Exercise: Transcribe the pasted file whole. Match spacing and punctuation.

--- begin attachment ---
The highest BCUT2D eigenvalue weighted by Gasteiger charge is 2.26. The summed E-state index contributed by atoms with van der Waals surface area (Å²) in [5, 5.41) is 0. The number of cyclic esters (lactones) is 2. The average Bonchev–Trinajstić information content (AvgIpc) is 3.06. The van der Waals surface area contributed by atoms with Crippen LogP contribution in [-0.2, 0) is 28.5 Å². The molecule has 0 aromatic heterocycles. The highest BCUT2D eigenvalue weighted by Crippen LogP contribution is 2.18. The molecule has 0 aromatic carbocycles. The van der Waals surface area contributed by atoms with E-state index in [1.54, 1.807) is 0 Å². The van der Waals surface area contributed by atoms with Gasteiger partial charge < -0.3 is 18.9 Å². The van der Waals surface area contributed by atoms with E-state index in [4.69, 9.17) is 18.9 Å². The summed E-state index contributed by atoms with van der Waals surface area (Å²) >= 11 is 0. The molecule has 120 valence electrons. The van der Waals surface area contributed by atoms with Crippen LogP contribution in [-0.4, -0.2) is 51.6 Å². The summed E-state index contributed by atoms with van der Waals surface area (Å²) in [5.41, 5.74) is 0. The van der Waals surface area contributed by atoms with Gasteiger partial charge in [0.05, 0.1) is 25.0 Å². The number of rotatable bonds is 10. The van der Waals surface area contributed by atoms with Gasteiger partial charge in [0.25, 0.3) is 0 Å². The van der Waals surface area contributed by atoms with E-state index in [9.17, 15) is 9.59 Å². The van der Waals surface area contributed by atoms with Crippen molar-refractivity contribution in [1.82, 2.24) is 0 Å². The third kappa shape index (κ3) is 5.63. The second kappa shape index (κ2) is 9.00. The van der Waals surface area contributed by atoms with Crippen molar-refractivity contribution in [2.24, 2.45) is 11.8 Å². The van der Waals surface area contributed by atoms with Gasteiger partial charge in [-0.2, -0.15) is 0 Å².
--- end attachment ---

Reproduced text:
The highest BCUT2D eigenvalue weighted by Gasteiger charge is 2.26. The summed E-state index contributed by atoms with van der Waals surface area (Å²) in [5, 5.41) is 0. The number of cyclic esters (lactones) is 2. The average Bonchev–Trinajstić information content (AvgIpc) is 3.06. The van der Waals surface area contributed by atoms with Crippen LogP contribution in [-0.2, 0) is 28.5 Å². The molecule has 0 aromatic heterocycles. The highest BCUT2D eigenvalue weighted by Crippen LogP contribution is 2.18. The molecule has 0 aromatic carbocycles. The van der Waals surface area contributed by atoms with E-state index in [1.54, 1.807) is 0 Å². The van der Waals surface area contributed by atoms with Gasteiger partial charge < -0.3 is 18.9 Å². The van der Waals surface area contributed by atoms with E-state index in [4.69, 9.17) is 18.9 Å². The summed E-state index contributed by atoms with van der Waals surface area (Å²) >= 11 is 0. The molecule has 120 valence electrons. The van der Waals surface area contributed by atoms with Crippen LogP contribution in [-0.4, -0.2) is 51.6 Å². The summed E-state index contributed by atoms with van der Waals surface area (Å²) in [5.41, 5.74) is 0. The van der Waals surface area contributed by atoms with Gasteiger partial charge in [0.05, 0.1) is 25.0 Å². The number of rotatable bonds is 10. The van der Waals surface area contributed by atoms with Gasteiger partial charge in [0.25, 0.3) is 0 Å². The van der Waals surface area contributed by atoms with E-state index in [9.17, 15) is 9.59 Å². The van der Waals surface area contributed by atoms with Crippen molar-refractivity contribution in [1.82, 2.24) is 0 Å². The third kappa shape index (κ3) is 5.63. The second kappa shape index (κ2) is 9.00. The van der Waals surface area contributed by atoms with Crippen molar-refractivity contribution in [2.24, 2.45) is 11.8 Å². The van der Waals surface area contributed by atoms with Gasteiger partial charge in [-0.2, -0.15) is 0 Å².